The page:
The examples at UCLA have borne that out.

To say there is no conclusion to be drawn between these four incidents at UCLA would be willful ignorance of a larger problem facing higher education today.

For every public case, there are perhaps a dozen more professors self-censoring to protect their jobs.

This limiting of speech in the classroom must end, or students suffer. Thinking critically is rather difficult when you have never had anyone be critical of your thoughts.

Yet this trend will likely continue at UCLA and elsewhere, and our country’s self-proclaimed bastions of diversity will continue to get more and more homogeneous.

MORE: Researcher punished for exposing climate fraud beats UCLA

MORE: Tired of Racism Claims, UCLA Student Sets Record Straight

MORE: UCLA students blocked from enrolling in conservative professor’s ‘Free Speech on Campus’ class

Thank You Ms Hinderaker and The College Fix.

UC Davis Offers Exclusive Grants To LGBT, Illegal Immigrant Students

Imagine the uproar if it was going the other way.

George Congdon - Emory University •October 24, 2017

Students need only to ‘identify’ a certain way to receive monetary gifts

Special programs at the University of California, Davis offer narrowly tailored grants based on sexual orientation, “gender identity” and immigration status, The College Fix has learned.

UC Davis’s AB540 and Undocumented Student Center offers a variety of grants intended for students who are in the country illegally. Among them are “emergency grants,” a “bedding grant” and an “UnducoScholar award.”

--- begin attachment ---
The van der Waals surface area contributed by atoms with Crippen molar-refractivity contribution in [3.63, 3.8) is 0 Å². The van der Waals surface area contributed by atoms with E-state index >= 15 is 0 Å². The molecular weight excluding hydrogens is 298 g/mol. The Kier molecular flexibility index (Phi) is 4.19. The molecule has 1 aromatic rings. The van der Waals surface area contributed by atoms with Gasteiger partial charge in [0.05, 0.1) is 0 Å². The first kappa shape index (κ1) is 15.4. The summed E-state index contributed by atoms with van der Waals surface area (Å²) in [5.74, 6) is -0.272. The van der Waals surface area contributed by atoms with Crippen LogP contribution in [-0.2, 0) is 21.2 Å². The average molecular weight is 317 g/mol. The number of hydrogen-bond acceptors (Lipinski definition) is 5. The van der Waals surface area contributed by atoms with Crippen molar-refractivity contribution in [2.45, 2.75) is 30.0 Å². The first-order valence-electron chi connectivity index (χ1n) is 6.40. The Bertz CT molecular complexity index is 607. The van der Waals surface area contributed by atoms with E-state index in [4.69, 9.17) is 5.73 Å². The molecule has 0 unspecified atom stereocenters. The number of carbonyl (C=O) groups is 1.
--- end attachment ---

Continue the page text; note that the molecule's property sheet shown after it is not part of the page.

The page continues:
The emergency grants, which are capped at $500, stipulate that the recipient must have “AB540 undocumented status,” must have a “DREAM Act application on file with UC Davis Financial Aid Office,” and must have exhausted all other financial aid opportunities at the university.

However, it is unclear if it is actually necessary for recipients to have AB540 status to qualify. The emergency grant requests that “only those students who identify as AB540 / undocumented” apply for the loan.

Whether or not one can “identify” with such an immigration status without technically holding the status is unclear. The student center did not respond to The College Fix’s requests for comment on the matter.

The center also offers students in the country illegally students a “bedding grant.” The application material for that grant, which appears to comprise a gift of sheets and pillowcases, lays out no criteria students must meet in order to qualify for it; the instructions simply tell students to email the center’s director and “explain why you would like the bedding.”

Similarly, the university’s LGBTQIA+ Resource Center distributes grants to “LGBTQIA+” students. “Since funding is limited,” the application reads, “we ask that only those who identify as LGBTQIA+ and have no access to other resources and forms of continuous and abundant financial support utilize this grant.”

Reached via email, Elizabeth Coté, a representative from the Center, told The College Fix: “There are no measures taken to confirm the identities of those who apply for grants. We utilize the criteria provided by the private donor funding this grant. Scholars either self-identify as meeting those criteria or not.”

Julia Ann Easley, a campus spokeswoman, corroborated this procedure to The Fix via email: “A private donor funds the emergency grants available through the LGBTQIA Resource Center. To meet those criteria for the grants, students self-identify.”

Easley also told The Fix that the grants for students in the country illegally are funded by “a combination of developed funds and U.C. Davis President’s Undocumented Students Initiative.”

We Are Aggie Pride distributes two different “awards” to UC Davis students. As with the grants listed above, these awards do not have to be paid back.

MORE: Smith College to offer scholarship to illegal immigrants

MORE: Iowa State University offers scholarships that appear to exclude white applicants

Thank You Mr Congdon and The College Fix.

Saturday, October 28, 2017

Obama Gets Called For Jury Duty